In the developing brain, immature synapses contain calcium-permeable AMPA glutamate receptors (AMPARs) that are subsequently replaced with GluA2-containing calcium-impermeable AMPARs as synapses stabilize and mature. Here, we show that this essential switch in AMPARs and neuronal synapse maturation is regulated by astrocytes. Using biochemical fractionation of astrocyte-secreted proteins and mass spectrometry, we identified that astrocyte-secreted chordin-like 1 (Chrdl1) is necessary and sufficient to induce mature GluA2-containing synapses to form. This function of Chrdl1 is independent of its role as an antagonist of bone morphogenetic proteins (BMPs). Chrdl1 expression is restricted to cortical astrocytes in vivo, peaking at the time of the AMPAR switch. Chrdl1 knockout (KO) mice display reduced synaptic GluA2 AMPARs, altered kinetics of synaptic events, and enhanced remodeling in an in vivo plasticity assay. Studies have shown that humans with mutations in Chrdl1 display enhanced learning. Thus astrocytes, via the release of Chrdl1, promote GluA2-dependent synapse maturation and thereby limit synaptic plasticity.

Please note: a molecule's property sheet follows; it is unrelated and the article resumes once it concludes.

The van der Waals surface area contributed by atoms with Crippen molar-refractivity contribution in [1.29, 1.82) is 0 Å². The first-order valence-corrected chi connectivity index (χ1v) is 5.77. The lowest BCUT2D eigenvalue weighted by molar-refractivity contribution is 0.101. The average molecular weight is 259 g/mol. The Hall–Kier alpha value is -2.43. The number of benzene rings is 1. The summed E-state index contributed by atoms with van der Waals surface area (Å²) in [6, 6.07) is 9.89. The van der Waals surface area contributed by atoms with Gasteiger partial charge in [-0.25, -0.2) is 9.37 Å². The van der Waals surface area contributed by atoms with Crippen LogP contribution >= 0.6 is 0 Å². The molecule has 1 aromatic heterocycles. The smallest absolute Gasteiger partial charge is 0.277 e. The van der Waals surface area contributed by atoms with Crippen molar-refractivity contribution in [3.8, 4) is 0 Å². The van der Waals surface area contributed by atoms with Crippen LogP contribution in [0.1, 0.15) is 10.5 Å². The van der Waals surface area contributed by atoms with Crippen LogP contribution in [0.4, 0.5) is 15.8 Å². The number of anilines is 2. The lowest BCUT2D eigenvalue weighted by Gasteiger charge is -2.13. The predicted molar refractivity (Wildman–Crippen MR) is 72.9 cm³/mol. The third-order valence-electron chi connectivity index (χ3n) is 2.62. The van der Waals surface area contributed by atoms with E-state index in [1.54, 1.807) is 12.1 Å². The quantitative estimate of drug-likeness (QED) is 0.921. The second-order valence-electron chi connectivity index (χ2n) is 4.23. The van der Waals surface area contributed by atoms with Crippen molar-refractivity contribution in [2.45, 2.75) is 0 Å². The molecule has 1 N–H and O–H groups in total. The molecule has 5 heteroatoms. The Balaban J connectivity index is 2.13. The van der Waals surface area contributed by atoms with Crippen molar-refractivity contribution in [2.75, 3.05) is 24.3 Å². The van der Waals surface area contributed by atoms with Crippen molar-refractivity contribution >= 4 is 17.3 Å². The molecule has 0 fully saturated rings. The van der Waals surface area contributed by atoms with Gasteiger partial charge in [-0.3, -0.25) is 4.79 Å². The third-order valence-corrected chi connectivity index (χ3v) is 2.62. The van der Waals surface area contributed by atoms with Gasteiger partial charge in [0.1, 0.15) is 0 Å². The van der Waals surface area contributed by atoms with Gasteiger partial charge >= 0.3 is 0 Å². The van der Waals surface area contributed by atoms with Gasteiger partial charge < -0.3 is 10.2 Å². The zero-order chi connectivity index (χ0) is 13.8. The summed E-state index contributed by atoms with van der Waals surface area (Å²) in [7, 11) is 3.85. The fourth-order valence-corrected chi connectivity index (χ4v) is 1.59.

Keywords: AMPAR; GluA2; astrocyte; plasticity; synaptic maturation.
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